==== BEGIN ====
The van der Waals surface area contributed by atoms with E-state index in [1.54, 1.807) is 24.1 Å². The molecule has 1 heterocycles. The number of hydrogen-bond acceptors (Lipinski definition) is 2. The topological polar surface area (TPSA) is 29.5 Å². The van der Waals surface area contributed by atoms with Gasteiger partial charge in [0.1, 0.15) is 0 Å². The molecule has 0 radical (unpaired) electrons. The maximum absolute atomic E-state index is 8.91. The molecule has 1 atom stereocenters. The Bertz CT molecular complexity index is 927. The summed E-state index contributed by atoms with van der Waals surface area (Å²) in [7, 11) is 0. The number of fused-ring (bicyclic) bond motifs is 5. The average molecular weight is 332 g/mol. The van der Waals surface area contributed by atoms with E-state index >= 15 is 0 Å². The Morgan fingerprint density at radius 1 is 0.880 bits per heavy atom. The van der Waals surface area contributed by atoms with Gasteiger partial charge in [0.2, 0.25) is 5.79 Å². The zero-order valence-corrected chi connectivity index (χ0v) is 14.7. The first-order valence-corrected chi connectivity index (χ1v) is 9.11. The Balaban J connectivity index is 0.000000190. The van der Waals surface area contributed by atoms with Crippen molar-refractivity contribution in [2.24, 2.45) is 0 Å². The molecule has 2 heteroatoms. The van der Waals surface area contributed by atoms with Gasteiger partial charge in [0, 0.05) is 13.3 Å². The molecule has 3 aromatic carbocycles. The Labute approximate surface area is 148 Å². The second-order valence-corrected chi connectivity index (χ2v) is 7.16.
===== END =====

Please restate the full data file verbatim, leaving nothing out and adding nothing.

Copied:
The van der Waals surface area contributed by atoms with E-state index in [1.54, 1.807) is 24.1 Å². The molecule has 1 heterocycles. The number of hydrogen-bond acceptors (Lipinski definition) is 2. The topological polar surface area (TPSA) is 29.5 Å². The van der Waals surface area contributed by atoms with Gasteiger partial charge in [0.1, 0.15) is 0 Å². The molecule has 0 radical (unpaired) electrons. The maximum absolute atomic E-state index is 8.91. The molecule has 1 atom stereocenters. The Bertz CT molecular complexity index is 927. The summed E-state index contributed by atoms with van der Waals surface area (Å²) in [7, 11) is 0. The number of fused-ring (bicyclic) bond motifs is 5. The average molecular weight is 332 g/mol. The van der Waals surface area contributed by atoms with E-state index >= 15 is 0 Å². The Morgan fingerprint density at radius 1 is 0.880 bits per heavy atom. The van der Waals surface area contributed by atoms with Gasteiger partial charge in [0.2, 0.25) is 5.79 Å². The zero-order valence-corrected chi connectivity index (χ0v) is 14.7. The first-order valence-corrected chi connectivity index (χ1v) is 9.11. The Balaban J connectivity index is 0.000000190. The van der Waals surface area contributed by atoms with Crippen molar-refractivity contribution in [2.24, 2.45) is 0 Å². The molecule has 2 heteroatoms. The van der Waals surface area contributed by atoms with Gasteiger partial charge in [0, 0.05) is 13.3 Å². The molecule has 3 aromatic carbocycles. The Labute approximate surface area is 148 Å². The second-order valence-corrected chi connectivity index (χ2v) is 7.16.